Another upcoming feature for Web Console is the GCLI (Graphical Command Line Interface), which aims to encourage more users to use the command line by providing a way for developers to discover ways of interacting with the developer tools without using a mouse.


Focusing your cursor on the command line will bring up a menu (with supplementary help text) which can be interacted with by typing or selecting from the options available. Depending on the option selected more options become available. For example, selecting ‘tilt’ to show the 3D view (detailed below) will then give options to open, close, rotate and zoom. Selecting rotate and zoom will then provide options to define the amounts. As options are chosen in the graphical user interface, the command line instruction is created below.

Tilt Zoom

The commands currently available in GCLI are:

  • break - to add a breakpoint to a particular line of JavaScript
  • console - to control the console (clear or close), NOT send messages.
  • echo - to send a message to the console.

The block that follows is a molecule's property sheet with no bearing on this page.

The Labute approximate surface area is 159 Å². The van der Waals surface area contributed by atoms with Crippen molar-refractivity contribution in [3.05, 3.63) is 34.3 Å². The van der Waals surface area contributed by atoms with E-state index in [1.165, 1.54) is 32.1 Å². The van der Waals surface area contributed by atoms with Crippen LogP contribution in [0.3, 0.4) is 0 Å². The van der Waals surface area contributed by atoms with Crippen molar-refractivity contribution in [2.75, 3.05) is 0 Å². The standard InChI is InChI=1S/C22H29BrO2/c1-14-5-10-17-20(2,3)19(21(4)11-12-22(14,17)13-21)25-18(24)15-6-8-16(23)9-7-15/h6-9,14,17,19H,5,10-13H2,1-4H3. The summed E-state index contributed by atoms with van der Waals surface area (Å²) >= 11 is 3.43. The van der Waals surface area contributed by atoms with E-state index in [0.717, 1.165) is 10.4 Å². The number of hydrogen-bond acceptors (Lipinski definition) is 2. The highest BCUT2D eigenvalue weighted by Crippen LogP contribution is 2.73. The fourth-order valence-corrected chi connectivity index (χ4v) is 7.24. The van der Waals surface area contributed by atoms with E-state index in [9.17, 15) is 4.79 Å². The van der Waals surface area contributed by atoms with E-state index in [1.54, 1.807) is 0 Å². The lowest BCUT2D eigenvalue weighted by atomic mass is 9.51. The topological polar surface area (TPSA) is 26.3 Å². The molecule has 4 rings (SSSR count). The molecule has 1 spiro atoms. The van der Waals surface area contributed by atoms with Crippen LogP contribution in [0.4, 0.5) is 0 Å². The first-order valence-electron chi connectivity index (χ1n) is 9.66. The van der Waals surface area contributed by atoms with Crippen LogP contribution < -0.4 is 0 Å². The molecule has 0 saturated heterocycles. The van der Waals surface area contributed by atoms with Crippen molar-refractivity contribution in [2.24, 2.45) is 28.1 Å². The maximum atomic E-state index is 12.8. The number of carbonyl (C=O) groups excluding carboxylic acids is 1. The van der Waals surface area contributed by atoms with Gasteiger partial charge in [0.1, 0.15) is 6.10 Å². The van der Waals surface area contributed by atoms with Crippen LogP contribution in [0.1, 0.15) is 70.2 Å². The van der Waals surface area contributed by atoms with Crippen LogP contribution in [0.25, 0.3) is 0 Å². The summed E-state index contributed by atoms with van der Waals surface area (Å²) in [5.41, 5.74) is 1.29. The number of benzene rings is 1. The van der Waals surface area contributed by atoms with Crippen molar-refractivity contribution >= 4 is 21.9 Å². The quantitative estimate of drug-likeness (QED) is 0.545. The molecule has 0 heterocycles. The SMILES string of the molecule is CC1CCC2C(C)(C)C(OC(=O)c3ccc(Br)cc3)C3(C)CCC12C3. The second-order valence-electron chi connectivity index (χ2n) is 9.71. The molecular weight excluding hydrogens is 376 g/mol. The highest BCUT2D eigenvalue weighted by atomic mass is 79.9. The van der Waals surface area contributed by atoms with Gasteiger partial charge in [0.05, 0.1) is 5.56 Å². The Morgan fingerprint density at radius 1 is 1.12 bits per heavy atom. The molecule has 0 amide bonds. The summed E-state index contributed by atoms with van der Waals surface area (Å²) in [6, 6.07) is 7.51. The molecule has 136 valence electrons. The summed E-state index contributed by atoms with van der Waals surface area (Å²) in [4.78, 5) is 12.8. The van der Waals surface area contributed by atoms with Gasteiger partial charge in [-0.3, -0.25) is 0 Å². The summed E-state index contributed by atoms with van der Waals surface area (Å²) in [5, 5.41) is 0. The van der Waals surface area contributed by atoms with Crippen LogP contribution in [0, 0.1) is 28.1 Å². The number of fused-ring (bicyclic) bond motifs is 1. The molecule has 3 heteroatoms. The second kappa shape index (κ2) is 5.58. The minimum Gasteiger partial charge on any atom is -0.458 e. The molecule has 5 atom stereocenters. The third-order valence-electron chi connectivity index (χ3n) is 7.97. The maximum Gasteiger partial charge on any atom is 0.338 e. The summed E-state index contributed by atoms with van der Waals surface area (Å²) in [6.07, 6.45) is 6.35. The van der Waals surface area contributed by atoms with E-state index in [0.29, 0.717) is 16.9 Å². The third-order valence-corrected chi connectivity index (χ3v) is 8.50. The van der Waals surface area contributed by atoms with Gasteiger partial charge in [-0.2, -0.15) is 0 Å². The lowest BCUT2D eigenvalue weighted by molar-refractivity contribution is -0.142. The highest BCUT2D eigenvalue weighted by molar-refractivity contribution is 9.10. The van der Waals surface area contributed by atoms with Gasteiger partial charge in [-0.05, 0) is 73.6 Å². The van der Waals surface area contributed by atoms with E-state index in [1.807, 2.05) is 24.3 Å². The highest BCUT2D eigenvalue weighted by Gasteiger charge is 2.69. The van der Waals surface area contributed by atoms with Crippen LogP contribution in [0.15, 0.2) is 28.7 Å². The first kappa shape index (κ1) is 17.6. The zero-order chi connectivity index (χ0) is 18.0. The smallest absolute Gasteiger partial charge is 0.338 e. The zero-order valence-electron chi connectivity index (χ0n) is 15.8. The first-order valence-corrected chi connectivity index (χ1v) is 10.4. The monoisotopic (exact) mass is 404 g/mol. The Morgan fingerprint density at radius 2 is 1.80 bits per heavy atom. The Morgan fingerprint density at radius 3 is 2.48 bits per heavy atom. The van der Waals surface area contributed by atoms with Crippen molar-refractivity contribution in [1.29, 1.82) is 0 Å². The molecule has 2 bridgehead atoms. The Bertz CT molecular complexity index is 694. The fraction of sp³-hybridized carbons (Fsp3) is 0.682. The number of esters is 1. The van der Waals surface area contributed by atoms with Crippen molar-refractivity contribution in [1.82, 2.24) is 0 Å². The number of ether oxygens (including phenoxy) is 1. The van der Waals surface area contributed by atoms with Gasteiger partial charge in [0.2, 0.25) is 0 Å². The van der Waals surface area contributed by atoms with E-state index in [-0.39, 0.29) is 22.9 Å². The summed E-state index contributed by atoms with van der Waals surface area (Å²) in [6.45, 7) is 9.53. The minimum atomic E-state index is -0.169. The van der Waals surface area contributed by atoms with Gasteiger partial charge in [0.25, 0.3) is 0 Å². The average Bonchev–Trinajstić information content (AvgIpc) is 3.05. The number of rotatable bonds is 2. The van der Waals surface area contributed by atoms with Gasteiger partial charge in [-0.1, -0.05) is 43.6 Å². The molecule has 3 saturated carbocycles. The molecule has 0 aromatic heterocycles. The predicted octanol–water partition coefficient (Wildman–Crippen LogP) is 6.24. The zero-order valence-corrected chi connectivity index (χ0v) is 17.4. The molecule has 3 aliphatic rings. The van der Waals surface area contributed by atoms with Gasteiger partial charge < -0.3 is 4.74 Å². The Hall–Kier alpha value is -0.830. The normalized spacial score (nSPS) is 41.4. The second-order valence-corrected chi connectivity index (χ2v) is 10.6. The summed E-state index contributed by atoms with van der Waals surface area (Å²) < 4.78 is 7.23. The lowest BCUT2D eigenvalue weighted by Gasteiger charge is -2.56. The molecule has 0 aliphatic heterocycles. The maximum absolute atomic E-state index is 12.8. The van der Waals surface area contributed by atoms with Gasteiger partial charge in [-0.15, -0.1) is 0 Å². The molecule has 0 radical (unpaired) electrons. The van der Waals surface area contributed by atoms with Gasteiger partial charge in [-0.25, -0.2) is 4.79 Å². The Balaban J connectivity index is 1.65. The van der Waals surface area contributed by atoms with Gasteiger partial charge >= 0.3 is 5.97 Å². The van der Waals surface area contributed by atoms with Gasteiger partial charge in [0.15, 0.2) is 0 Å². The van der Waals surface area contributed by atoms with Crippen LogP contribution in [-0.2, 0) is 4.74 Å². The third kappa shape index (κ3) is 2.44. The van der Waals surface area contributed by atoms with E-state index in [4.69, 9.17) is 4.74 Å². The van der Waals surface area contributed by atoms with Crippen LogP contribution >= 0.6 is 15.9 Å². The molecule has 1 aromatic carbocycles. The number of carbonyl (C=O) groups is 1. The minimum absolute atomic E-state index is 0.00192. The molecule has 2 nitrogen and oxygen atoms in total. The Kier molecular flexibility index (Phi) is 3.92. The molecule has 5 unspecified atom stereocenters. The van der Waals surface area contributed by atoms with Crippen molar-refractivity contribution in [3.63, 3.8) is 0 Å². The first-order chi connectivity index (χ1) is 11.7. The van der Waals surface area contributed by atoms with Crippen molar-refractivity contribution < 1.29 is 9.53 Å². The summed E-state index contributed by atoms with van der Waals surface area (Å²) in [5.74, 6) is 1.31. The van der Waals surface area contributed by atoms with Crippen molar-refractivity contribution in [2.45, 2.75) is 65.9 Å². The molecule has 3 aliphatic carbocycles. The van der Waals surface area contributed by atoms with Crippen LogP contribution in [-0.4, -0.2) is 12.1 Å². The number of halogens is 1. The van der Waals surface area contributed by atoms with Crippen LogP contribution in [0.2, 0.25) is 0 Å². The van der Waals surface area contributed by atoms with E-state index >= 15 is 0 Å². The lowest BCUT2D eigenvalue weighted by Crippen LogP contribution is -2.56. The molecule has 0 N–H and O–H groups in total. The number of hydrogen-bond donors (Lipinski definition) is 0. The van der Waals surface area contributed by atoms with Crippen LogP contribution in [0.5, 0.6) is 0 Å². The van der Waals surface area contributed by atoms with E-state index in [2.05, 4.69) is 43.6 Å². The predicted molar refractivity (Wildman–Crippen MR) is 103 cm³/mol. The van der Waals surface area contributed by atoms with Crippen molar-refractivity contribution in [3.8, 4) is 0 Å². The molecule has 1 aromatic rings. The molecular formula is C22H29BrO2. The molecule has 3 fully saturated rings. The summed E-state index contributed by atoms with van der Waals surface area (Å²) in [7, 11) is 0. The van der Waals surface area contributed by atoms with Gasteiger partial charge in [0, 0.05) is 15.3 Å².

• edit - to edit a CSS or JavaScript resource.
  • help - for help on the GCLI
  • inspect - to directly inspect an element (based on a CSS selector that matches 1 item)
  • tilt - to open, close and adjust the 3D view

With GCLI, if you wish to use normal JavaScript commands you currently need to start your code with a curly brace {.

If you want to have a play with the GCLI, you can try it in the Firefox Nightlies. You’ll need to go to about:config and search for ‘devtools.gcli.enable’. Set this flag to true.


Shortcut: “Ctrl”, “Shift” and “I” on PC; “Cmd” ⌘, “Option” ⌥ and “I” on the Mac

What’s Currently There

The “Inspect” tool allows developers to inspect the HTML and CSS of the web page. The Inspect bar currently consists of a “Inspect” tool, breadcrumbs and three options: “HTML”, “Style” and “3D View”.

The breadcrumbs allow you to not only traverse up the DOM, but also give a quick shortcut to reaching the first child of the current selected element.